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Literature Review - Domain B

Using Performance Assessment in the Social Studies Classroom
Katelynn Estrada
National University


A major challenge in social studies instruction is balancing best practices with state-mandated

pressure. In particular, a challenge in social studies is in finding meaningful assessments. The

following review explores the benefits of performance assessments in the social studies


Literature Review-Domain B

Current best practices in education advocate for the active over passive learning in the

classroom. Social studies teachers face immense pressure to cover the required curriculum at

each grade level. According to author Tonya Moon, the implications of this are significant. “If

teachers come to regard standards as checklists of content, then the structure and

interconnectedness of a discipline is lost, and students will likely fail to see the meaning of their

learning, and the usefulness of standards.” (Moon, 2002,p. 54). A useful strategy to avoid this

problem is through the use of performance assessment.

Performance assessment is a form of authentic assessment that requires students to

complete a task using their knowledge, skills and abilities to create a product. This type of

assessment requires students to use “real-world” skills that have value beyond the classroom.

Performance-based assessment requires students to generate a product such as an essay, debate,

presentation or other product. Performance based tests allow students to demonstrate their

understanding of content and their ability to think critically. Performance assessment requires

students to produce something that is scored against a criteria. According to Moon, “Common to

all performance assessments is the fundamental notion that students are engaged in

conceptualized academic exercises where they are comparing contrasting, summarizing and

predicting; in other words, they engage in the types of thinking that characterizes what

professionals do in the “real world”. Moon, 2002, p. 54). Key attributes of performance

assessments are: tasks that ask for demonstrations of understanding, tasks that represent “real-

life” challenges rather than busywork and tasks that involve higher level thinking. Performance

assessments also must be guided by a rubric that expresses to students what exceptional work

versus poor work looks like.


The essential components are a performance-based assessment are that they must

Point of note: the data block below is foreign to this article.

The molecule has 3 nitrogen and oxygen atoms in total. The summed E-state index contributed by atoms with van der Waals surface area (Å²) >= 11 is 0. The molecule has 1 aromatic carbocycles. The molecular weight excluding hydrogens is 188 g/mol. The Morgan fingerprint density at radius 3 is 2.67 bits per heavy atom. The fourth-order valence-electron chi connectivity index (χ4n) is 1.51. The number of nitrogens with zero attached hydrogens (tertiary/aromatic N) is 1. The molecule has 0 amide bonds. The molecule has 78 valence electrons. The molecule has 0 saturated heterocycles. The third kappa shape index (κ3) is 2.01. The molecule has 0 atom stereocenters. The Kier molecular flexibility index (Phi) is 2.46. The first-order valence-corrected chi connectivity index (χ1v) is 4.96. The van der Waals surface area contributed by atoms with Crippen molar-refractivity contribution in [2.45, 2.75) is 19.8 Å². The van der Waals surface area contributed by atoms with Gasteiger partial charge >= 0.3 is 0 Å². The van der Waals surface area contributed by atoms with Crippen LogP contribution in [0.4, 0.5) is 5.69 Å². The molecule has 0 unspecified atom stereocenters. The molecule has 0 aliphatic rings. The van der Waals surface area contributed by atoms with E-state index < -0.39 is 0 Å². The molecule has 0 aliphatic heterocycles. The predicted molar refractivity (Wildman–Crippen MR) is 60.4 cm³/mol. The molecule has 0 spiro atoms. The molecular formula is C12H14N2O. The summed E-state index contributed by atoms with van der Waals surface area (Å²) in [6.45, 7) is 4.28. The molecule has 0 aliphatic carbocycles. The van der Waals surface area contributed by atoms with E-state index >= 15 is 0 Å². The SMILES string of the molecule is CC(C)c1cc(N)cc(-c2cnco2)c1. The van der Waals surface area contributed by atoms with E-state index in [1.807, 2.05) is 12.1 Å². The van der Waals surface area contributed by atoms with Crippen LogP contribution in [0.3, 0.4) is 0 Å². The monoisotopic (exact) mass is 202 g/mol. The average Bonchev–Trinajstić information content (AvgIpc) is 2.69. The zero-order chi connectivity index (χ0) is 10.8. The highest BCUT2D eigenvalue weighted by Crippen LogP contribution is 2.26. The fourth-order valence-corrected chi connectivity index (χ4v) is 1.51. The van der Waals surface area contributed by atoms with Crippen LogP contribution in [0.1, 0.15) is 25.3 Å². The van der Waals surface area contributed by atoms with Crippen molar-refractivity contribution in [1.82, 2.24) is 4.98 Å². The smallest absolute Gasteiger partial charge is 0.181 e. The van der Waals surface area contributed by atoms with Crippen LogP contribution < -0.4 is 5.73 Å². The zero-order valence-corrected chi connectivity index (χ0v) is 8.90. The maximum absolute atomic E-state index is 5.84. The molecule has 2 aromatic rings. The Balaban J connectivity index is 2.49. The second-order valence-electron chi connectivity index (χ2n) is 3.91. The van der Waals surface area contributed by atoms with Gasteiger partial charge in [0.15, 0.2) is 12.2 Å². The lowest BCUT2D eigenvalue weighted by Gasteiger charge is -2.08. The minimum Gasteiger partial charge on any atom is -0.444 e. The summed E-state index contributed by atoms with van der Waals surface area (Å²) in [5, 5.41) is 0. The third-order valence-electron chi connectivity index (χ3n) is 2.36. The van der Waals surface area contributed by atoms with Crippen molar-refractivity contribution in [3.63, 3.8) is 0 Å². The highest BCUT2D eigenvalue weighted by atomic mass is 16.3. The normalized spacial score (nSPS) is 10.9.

measure course standards, they must be complex, authentic, process oriented, open-ended and

bound by a timeframe. To create meaningful performance-based assessments, teachers must

identify goals, select standards and review assessments to identify gaps in learning. As described

by author Patricia Hillard, the most genuine assessment requires students to complete tasks that

closely mirrors the responsibilities of a professional in a specific field.

Author Tonya Moon provides a sample social studies performance assessment in her

article. As described by Moon, the best type of performance assessments make an impact on

students beyond simply evaluating their competence level in certain subject matters. An example

of an impactful performance assessment would be to have students create a special edition of a

local newspaper. Students analyze five wars of the 20th century and analyze information to

determine commonalities amongst these conflicts.

Differentiation is important within performance assessment. One way this can be done is

through providing students with choice. In regards to the sample activity described above,

differentiation might be in providing students with a role within the newspaper activity that is

best aligned with their abilities. To differentiate between advanced and non-advanced learners,

project prompts can be adjusted. Additionally, differentiation can be furthered by adjusting the

resources provided to students.

Addressing the academic diversity amongst students can be challenging in the social

studies classroom. Performance based assessments is a way to address this diversity while also

addressing the state-mandates content standards. Performance assessments are also the ideal

assessment for differentiation. Tasking students with completing projects is a powerful learning

tool for students that is both student-driven and has application for the real world.


Moon, Tonya (2002). Using Performance Assessment in the Social Studies Classroom. Gifted
Child Today. Pages 53-58.

Hillard, Patricia(2015). Performance-Based Assessment: Reviewing the Basics. Retrieved from: